When I made my first pin loom pumpkin three years ago I wasn’t totally enamored with it. First of all, I’d just made my scarecrow and, back then, I wasn’t comfortable with constructing 3D objects with pin loom squares. I was also learning about how color behaved in weaving—I really didn’t like how my stem turned out. Since then, I’ve learned a bit about pin loom construction. I removed the old stem and replaced it with a new one.
Deborah Bagley, of Yarnovations, is an absolute WHIZ at pin loom project construction. She has graciously granted permission for me to write this tutorial, using her original idea of the pumpkin. Please have a look at her other spooky designs in the Pin Loom Halloween Set. (She also sells a Christmas Pin Loom Pattern Set and the ebook Zoo Crew.)
IMPORTANT TIP: Use wool yarn. I think wool molds into shape a little better than acrylic, which prefers to spring back to its original state. And if you happen to use two strands together, wool tends to stick together better than more slippery yarn.
BASIC PUMPKIN INSTRUCTIONS—4″ Square Pumpkin
- Make 1 square in green (or your chosen stem color), 3 in orange. For the orange squares, I recommend leaving a short beginning tail on all but one of the squares. Leave one extra long beginning orange tail (maybe 4″) and one extra long ending tail on one of the squares (wrap five times for two of the squares, 5 1/4 for one of them).
- The larger the square, the more necessary it becomes to give the pumpkin additional contour, so add a ribbing thread vertically in the center of each square. I recommend adding it to 4″ squares. 3″ squares could go either way—I didn’t add it to my 3″ or 2″ squares. You can add the extra thread while the square is still on the loom or after you’ve taken it off. You can even add it while you’re weaving, but I think this makes the weaving unnecessarily complicated.
- Sew the three orange squares together edge to edge, creating a long rectangle. You can sew a straight seam, but I found it really useful to pull on the thread and gather the seam a bit while sewing the edges closed.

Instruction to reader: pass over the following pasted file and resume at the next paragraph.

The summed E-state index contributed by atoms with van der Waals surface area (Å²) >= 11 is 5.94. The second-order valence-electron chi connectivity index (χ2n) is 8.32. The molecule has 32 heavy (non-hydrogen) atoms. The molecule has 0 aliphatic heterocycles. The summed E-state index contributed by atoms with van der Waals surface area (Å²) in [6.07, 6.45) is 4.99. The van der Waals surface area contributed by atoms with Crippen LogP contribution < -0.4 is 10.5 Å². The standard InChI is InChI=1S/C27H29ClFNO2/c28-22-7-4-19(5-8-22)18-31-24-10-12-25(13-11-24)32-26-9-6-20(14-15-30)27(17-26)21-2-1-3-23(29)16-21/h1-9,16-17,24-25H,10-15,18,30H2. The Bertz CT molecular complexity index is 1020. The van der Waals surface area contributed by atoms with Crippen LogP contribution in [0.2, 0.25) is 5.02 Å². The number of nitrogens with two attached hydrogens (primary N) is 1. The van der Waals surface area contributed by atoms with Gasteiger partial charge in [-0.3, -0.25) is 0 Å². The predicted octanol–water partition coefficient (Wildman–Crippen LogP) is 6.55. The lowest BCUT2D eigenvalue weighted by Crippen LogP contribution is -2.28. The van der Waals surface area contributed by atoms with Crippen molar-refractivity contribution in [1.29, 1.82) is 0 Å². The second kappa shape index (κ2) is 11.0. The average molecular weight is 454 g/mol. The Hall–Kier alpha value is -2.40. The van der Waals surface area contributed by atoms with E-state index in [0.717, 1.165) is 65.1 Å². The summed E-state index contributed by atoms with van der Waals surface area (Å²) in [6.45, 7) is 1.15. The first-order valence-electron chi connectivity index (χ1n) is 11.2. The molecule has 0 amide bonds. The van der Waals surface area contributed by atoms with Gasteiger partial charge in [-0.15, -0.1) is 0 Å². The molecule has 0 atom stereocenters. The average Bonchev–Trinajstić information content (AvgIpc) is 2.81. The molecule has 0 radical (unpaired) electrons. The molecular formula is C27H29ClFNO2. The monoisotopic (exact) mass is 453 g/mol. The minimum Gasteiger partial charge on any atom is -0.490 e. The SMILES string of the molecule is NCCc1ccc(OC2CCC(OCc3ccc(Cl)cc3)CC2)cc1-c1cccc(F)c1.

- Use a double running stitch. Go through the loops down one side (gathering as you go, if so desired). Then turn and sew back up opposite where you sewed the first seam. Make sure the second set of stitches closes the seam fully, making it look like a solid line of stitching with no gaps between running stitches.
- (If you don’t close the seam neatly, you’ll end up with a jagged looking seam.)
- Sew the last two edges together to make a sort of tube. Keep all seams on the wrong side (facing out for now) of the pumpkin.
- With pumpkin still inside out, run the needle through the bottom loops and draw them up tight, cinching the bottom hole completely closed (use the extra long beginning yarn tail). You may have to run the thread through a second time to get it to close all the way. Secure this closure so it won’t loosen up.
- Make the stem. Roll the green square up as tightly as possible and sew it into that rolled shape. You may want to pull the seam so the stem curves, or you can add a cinching seam inside the stem after sewing the roll closed. You may want to fold up the bottom section of stem so it doesn’t stick way out of the pumpkin. (It’s not necessary to fold the stem on the larger pumpkins unless you use a large square for the stem.) If you have a 1″ square loom you can use that for a stem; it works especially well with the smaller pumpkins.
- Run a gathering stitch around the top of the pumpkin through the outside loops, as you did for the bottom. At this point you can pull on the vertical gathering threads to give the pumpkin a more organic shape.
- Add a little Poly-fil to the inside of the pumpkin; poke a divot into the filling for the stem. (You can use a lot of Poly-fil if you want your pumpkin stiffer, but I like it better with just a small amount.)
2″ Square Pumpkin
By far the easiest, fastest, and cutest! It isn’t necessary to add the vertical gathering thread for this size.
Instead of sewing three orange squares, another option is to make one rectangle with your bookmark loom, but then you need to add gathering threads to create the extra ribs, or lobes. (A friend suggested this method. She also puts contrasting yarn in the “rib ditch” on the outside of the pumpkin to highlight the ribs.)
3″ (or Other Size) Square Pumpkin
- Small size squares don’t require adding the extra thread for creating another lobe (or rib) on the pumpkin. You can add it if you prefer it that way though.
- If you want to make a simple 3″ square loom, follow the instructions in my earlier post (see also Adventures in Pin Loom Weaving Topical Guide, topic: “Loom Making,” for templates to make other size looms). Making your own looms can be kind of a hassle, but if you want to construct 3D pin loom figures, I highly recommend it.